9th June 17:02
Question about radiation damage (depression pulmonary down cancer chemotherapy)
Last March, my father was diagnosed with lung cancer (non-small cell, I
think). He finished massive amounts of chemotherapy and radiation last
summer, but now has a problem he didn't have before - he has great trouble
breathing. He walks ten steps and huffs and puffs like he just got through
a marathon, and when he climbs the stairs to the second floor he has to lie
down for half an hour to recover. He's also using the oxygen all the time
now, and had never needed it before.
Both the oncologist and pulmonary doctor are citing radiation damage as the
cause of the breathing difficulty, and are dubious as to what can be done
about it. I'm having a hard time accepting that there is nothing that can
be done, because the situation has seriously impacted my father's quality of
life (not to mention causing depression, which he had not suc***bed to
previously). Does anyone know what avenues might be available to us, or
where we could go for possible answers? Thanks.
9th June 17:03
Question about radiation damage
Hi Jade, I'm having the same problem it's causing me to have problems
sleeping and moving around but the cause is different. if you find anything
that helps your father please post it so I can discuss it with my doctor.
thank you in advance.
9th June 17:03
Question about radiation damage (cough esophagitis asthma morphine panic)
I'm thinking of combining meds with the oxygen and tips from some of these
Anything I post should be checked with your doctors, because I'm not an expert
and don't want to cause you harm.
The other considerations would be do you have esophagitis? (inflammation of the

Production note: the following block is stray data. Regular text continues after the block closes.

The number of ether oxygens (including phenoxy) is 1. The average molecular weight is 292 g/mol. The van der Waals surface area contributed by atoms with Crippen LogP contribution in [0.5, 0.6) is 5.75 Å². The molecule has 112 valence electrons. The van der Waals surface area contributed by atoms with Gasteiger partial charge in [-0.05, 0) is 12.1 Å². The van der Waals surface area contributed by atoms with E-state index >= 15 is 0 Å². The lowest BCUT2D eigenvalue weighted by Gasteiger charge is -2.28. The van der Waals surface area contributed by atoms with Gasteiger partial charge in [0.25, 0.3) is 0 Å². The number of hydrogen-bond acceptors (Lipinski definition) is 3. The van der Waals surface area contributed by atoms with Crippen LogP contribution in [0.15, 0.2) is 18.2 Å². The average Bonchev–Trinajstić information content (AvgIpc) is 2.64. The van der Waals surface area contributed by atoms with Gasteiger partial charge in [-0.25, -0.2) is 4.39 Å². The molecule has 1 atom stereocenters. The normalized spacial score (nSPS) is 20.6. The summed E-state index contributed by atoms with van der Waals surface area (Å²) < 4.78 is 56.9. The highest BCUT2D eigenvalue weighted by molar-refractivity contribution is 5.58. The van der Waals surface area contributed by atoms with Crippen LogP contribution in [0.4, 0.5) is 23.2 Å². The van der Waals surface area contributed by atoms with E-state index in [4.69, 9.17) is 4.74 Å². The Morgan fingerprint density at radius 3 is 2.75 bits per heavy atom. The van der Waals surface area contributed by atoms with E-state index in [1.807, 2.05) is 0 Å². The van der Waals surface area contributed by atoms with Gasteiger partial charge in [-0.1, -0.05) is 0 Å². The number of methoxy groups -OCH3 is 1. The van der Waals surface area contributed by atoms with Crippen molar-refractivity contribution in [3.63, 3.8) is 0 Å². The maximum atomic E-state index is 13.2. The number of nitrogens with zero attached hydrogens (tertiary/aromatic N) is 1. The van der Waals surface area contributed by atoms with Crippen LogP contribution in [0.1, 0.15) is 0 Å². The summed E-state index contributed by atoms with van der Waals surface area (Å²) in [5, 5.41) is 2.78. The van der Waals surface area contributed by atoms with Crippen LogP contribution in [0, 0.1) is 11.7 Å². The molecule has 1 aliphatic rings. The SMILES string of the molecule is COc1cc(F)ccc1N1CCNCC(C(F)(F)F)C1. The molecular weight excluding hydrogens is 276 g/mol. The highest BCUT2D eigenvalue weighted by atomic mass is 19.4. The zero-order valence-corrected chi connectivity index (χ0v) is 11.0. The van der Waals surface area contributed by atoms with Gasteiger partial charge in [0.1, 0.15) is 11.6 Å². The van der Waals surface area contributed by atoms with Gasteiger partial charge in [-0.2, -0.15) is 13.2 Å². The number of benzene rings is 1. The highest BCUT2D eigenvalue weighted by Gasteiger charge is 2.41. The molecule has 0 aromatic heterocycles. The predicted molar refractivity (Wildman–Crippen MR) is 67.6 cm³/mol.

esophagus) - don't know the treatment.
or a fungal ( infection in the esophagus) ? A liquid antifungal swished in the
mouth and swallowed might help that.
J - wishing Steph was here.
I'm only posting parts of, so I'll have to leave you read them completely.
Dyspnea is typically treated with medications, such as albuterol, administered
through a bronchial dilator. "Albuterol can cause agitation and irritability,
however, so patients who receive this prescription should be monitored
closely," Ms. Henke warned.
Steroids are the easiest to use and most effective drugs for relieving dyspnea,
and have been used extensively in terminal patients and patients who have
undergone radiotherapy, but there are long-term complications associated with
this family of drugs. Other drugs that may be used include cough medicines,
certain pain medications, diazepam, hydromor-phone, morphine, and oxygen.
which also mentions other possible reasons for shortness of breath.
Many studies have do***ented the efficacy of systemic opioids in the treatment
of cancer-related dyspnea; however, the optimal type, dose, and modality of
administration has not yet been determined. Most studies have tested morphine
sulfate given in oral, subcutaneous and intravenous methods both continuously
and intermittently. As with pain, cancer dyspnea changes in intensity
spontaneously and as a result of specific maneuvers. Thus, adjustments in
management may require regular and intermittent dosing.
Studies have not shown significant symptomatic relief of cancer dyspnea from
benzodiazepenes when compared to placebo. In some patients, benzodiazepenes may
be used when dyspnea is considered to be a somatic manifestation of a panic
disorder or when patients have a coexisting anxiety disorder. Tested drugs
include diazepam, alprazolam, promethazine and chlorpromazine.
A strong association has been found between airflow obstruction and dyspnea.
Studies have shown that untreated airflow obstruction is commonly present in
patients with bronchial carcinoma and is strongly associated with
breathlessness. Bronchodilator therapy combining nebulized adrenergic and
anticholinergic agents given four times per day relieves symptoms of cancer
While corticosteroids are highly effective in treating bronchospasms associated
with asthma and COPD, there have been no clinical trials do***enting their
benefit in managing cancer dyspnea. However, since they are highly effective in
managing dyspnea associated with carcinomatous lymphangitis and a large
proportion of lung cancer patients also have a history of smoking and COPD,
many clinicians use corticosteroids for lung cancer dyspnea with success.
12th June 12:37
Question about radiation damage (ativan morphine)
Sometimes the treatments cause as many problems as they solve 'damned if you
do, damned if you don't'.
Morphine is the best treatment for his symptoms or ativan if he can't
tolerate morphine. Good palliative care will help with these. MIKE